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What does expansion of the detection window for AKI beyond 7 days do? Limiting increases in creatinine levels to within 48 h favours identification of AKI following severe injury, such as after cardiopulmonary bypass or renal transplantation. Expanding the window to 7 days enables the identification of AKI that develops after the accumulation of less serious injuries, which incrementally or together decrease GFR, for example after repeated nephrotoxic drug exposure or the cytokine storm of sepsis. As such, removing the restriction of AKI to within 48 h after a potential initiating event is logical. However, the majority of causes of AKI (including sepsis, ischaemia–reperfusion injury, and toxins) do not cause AKI to only be detectable after 7 days. Longer time frames for the development of AKI are not consistently observed and the frequency of s-AKI (1.1%) was much lower than that of AKI (11.0%), casting doubt on the importance of stratifying AKI beyond 7 days as suggested by Fujii and colleagues.7

Rapidly progressive glomerulonephritis (RPGN), for example in Goodpasture syndrome or antineutrophil cytoplasmic antibody (ANCA)-associated disease, produces progressive glomerular obliteration and often irreversible renal failure within days to weeks. RPGN is part of the differential diagnosis of AKI.9 However, the onset of an episode of glomerulonephritis or other genuinely progressive conditions is difficult, if not impossible, to define and defining an appropriate window for exclusion is, therefore, difficult. Consistent with such projections, the retrospective analysis conducted by Fujii and colleagues7 showed that patients with s-AKI were less likely than those patients with AKI to be admitted to emergency and surgical departments, and more likely to be admitted by other medical departments, such as oncology and psychiatry, as might be expected if patients with s-AKI mostly present with toxicant and sepsis-induced AKI. Even in the nephrology department, where glomerulonephritis-induced renal failure is commonly found, AKI incidence predominated over s-AKI. As this retrospective study was essentially data-mining, the causes of AKI and s-AKI in these patients were not reported.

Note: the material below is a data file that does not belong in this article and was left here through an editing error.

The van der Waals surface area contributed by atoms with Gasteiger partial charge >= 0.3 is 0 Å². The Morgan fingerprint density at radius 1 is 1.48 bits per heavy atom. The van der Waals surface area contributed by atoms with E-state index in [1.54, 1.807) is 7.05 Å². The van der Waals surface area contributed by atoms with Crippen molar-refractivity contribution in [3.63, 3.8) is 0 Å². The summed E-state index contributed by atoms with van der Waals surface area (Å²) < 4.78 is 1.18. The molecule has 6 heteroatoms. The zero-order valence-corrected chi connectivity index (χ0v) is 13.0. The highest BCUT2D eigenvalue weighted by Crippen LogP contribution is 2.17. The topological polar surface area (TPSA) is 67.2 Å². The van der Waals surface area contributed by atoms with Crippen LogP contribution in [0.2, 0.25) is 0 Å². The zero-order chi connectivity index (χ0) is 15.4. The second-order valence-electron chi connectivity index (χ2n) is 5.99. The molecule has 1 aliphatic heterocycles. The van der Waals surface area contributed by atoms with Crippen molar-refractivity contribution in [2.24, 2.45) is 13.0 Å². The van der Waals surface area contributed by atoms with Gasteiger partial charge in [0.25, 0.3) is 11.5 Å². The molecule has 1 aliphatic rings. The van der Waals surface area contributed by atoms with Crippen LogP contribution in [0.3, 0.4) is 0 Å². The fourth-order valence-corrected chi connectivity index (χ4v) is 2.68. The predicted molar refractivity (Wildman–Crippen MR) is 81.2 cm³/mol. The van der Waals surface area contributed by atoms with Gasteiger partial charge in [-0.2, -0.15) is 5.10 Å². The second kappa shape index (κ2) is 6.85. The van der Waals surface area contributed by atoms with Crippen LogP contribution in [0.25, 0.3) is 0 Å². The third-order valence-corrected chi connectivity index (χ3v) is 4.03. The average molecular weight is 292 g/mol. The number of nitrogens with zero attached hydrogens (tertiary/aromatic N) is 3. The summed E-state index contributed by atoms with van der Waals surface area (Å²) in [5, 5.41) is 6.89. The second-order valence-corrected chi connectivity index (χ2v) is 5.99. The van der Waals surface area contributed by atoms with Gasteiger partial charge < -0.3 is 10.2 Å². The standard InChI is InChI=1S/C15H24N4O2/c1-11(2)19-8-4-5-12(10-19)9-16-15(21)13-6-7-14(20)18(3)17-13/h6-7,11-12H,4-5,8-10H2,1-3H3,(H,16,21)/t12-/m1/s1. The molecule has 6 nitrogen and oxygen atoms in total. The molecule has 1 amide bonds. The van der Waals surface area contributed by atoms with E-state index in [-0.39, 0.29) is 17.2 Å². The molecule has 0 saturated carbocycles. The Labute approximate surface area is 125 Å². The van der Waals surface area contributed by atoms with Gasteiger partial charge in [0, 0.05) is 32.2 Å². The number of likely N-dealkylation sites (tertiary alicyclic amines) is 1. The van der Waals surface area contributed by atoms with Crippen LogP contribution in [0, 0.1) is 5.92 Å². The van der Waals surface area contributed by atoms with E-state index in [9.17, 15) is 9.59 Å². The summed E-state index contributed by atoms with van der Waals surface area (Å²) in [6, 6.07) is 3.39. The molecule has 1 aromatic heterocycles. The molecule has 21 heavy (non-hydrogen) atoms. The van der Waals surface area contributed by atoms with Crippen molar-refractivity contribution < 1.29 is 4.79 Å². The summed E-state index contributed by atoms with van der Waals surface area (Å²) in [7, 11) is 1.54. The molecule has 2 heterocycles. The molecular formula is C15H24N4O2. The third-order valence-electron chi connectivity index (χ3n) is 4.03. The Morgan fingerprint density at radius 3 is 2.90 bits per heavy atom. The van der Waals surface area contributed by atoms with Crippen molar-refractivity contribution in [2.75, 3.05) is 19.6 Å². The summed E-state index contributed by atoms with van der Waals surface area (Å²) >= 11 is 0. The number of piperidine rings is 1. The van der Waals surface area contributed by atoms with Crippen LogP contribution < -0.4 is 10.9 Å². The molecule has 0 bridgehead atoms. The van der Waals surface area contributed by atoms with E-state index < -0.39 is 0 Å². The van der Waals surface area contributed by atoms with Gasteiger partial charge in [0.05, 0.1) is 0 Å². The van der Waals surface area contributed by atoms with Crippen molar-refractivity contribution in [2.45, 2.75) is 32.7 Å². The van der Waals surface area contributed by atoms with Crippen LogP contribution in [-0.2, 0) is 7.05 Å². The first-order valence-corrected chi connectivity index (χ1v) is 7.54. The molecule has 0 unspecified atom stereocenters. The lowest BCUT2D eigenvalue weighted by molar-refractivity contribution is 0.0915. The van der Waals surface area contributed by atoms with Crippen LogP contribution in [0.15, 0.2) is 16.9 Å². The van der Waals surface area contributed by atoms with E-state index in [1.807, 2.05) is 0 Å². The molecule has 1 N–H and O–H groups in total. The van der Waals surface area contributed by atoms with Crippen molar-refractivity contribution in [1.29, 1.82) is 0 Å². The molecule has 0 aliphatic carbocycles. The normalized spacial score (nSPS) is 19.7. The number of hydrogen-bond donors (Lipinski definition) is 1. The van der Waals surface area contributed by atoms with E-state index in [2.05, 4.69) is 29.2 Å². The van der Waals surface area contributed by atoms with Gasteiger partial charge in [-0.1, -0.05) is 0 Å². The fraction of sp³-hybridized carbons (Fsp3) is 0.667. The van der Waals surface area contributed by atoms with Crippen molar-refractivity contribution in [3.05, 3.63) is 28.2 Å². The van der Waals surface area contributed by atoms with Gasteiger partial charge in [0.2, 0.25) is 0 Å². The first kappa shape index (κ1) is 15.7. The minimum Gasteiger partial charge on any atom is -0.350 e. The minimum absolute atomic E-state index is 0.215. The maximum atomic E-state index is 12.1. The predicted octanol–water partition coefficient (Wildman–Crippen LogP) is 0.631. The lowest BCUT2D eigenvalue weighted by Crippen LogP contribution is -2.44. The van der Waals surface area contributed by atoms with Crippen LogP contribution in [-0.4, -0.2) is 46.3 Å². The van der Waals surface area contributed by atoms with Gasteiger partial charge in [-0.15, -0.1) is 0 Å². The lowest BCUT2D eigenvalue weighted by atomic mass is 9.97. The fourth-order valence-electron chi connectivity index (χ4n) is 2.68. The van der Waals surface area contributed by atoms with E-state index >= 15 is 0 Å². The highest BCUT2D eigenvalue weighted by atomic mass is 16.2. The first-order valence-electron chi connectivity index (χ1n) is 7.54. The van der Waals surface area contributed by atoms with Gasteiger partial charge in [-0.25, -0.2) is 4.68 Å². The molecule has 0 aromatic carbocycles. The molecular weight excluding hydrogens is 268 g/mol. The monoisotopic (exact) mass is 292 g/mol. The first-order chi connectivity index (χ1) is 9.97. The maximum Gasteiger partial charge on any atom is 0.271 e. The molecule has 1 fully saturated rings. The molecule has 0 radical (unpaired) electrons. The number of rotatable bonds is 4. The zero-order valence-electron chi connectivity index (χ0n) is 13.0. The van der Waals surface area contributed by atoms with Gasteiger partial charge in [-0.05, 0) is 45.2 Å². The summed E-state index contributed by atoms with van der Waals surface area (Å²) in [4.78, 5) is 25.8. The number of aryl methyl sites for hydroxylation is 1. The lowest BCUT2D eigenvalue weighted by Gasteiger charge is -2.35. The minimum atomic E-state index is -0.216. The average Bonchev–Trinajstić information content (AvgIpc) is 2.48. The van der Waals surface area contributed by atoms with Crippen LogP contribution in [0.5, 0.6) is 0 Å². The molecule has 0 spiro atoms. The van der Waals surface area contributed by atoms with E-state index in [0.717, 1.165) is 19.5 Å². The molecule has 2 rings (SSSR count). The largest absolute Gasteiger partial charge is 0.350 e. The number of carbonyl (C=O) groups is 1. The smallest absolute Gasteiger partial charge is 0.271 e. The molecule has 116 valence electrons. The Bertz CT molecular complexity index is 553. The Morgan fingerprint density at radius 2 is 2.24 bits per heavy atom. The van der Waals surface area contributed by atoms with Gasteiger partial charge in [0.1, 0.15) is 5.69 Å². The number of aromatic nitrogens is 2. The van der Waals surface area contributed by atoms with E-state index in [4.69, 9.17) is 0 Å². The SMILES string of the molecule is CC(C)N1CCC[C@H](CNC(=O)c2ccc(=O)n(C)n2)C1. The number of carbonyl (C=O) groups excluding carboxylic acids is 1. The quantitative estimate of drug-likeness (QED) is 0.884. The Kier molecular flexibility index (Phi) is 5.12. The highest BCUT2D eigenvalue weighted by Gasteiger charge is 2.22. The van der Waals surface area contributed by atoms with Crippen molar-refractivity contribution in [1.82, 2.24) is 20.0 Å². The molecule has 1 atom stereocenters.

The longer the duration allowed for detection, the more difficult it is to link development of AKI—defined either by a functional change or by levels of biomarkers of kidney damage—with cause. Although setting data-mining parameters for creatinine change to beyond 7 days enables 'discovery' of an apparently unrecognized cohort, the question is whether this cohort is really different to one already defined by the KDIGO criteria, for which the start time is ignored or allowed to shift. The cut-off of 7 days, and skewed distribution of hospital length of stay, causes the frequency distribution to skew to 8 days. Is an 8-day episode (or a 10-day or 12-day episode) really different from a 2-day episode when both are in the same RIFLE class? After all, the assumption is that injury has started at the beginning of the window period, not just in the few days during which time the increase in creatinine level has become apparent. Furthermore, why would an episode of AKI occurring at day 89 be the same as one occurring at day 8?